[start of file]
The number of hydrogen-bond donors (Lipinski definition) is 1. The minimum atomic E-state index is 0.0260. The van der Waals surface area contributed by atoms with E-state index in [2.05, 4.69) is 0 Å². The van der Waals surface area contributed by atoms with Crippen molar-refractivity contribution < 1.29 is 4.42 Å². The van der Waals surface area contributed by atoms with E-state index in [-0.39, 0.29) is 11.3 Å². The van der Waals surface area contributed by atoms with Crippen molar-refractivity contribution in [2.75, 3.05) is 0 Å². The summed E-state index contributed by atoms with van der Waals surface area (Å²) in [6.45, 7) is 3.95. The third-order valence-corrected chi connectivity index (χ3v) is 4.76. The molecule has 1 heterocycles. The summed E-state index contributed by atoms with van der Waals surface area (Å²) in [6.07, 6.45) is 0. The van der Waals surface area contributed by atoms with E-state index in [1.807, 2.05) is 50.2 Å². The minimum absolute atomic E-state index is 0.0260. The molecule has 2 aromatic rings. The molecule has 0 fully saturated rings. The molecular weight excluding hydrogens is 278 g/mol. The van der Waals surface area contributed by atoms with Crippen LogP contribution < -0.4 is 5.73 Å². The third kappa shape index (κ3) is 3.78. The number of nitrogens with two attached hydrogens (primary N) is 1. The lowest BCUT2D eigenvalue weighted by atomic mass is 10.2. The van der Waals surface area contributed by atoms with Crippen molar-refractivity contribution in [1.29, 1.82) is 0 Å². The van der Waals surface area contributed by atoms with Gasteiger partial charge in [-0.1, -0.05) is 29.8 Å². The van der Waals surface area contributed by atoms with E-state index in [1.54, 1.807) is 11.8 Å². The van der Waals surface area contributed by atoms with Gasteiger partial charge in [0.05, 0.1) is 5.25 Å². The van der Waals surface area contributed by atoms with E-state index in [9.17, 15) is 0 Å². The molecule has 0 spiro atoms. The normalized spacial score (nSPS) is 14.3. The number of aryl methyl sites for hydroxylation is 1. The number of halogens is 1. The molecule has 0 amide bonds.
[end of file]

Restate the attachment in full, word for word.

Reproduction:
The number of hydrogen-bond donors (Lipinski definition) is 1. The minimum atomic E-state index is 0.0260. The van der Waals surface area contributed by atoms with E-state index in [2.05, 4.69) is 0 Å². The van der Waals surface area contributed by atoms with Crippen molar-refractivity contribution < 1.29 is 4.42 Å². The van der Waals surface area contributed by atoms with E-state index in [-0.39, 0.29) is 11.3 Å². The van der Waals surface area contributed by atoms with Crippen molar-refractivity contribution in [2.75, 3.05) is 0 Å². The summed E-state index contributed by atoms with van der Waals surface area (Å²) in [6.45, 7) is 3.95. The third-order valence-corrected chi connectivity index (χ3v) is 4.76. The molecule has 1 heterocycles. The summed E-state index contributed by atoms with van der Waals surface area (Å²) in [6.07, 6.45) is 0. The van der Waals surface area contributed by atoms with E-state index in [1.807, 2.05) is 50.2 Å². The minimum absolute atomic E-state index is 0.0260. The molecule has 2 aromatic rings. The molecule has 0 fully saturated rings. The molecular weight excluding hydrogens is 278 g/mol. The van der Waals surface area contributed by atoms with Crippen LogP contribution < -0.4 is 5.73 Å². The third kappa shape index (κ3) is 3.78. The number of nitrogens with two attached hydrogens (primary N) is 1. The lowest BCUT2D eigenvalue weighted by atomic mass is 10.2. The van der Waals surface area contributed by atoms with Crippen molar-refractivity contribution in [1.29, 1.82) is 0 Å². The van der Waals surface area contributed by atoms with Gasteiger partial charge in [-0.1, -0.05) is 29.8 Å². The van der Waals surface area contributed by atoms with E-state index in [1.54, 1.807) is 11.8 Å². The van der Waals surface area contributed by atoms with Gasteiger partial charge in [0.05, 0.1) is 5.25 Å². The van der Waals surface area contributed by atoms with E-state index in [9.17, 15) is 0 Å². The molecule has 0 spiro atoms. The normalized spacial score (nSPS) is 14.3. The number of aryl methyl sites for hydroxylation is 1. The number of halogens is 1. The molecule has 0 amide bonds.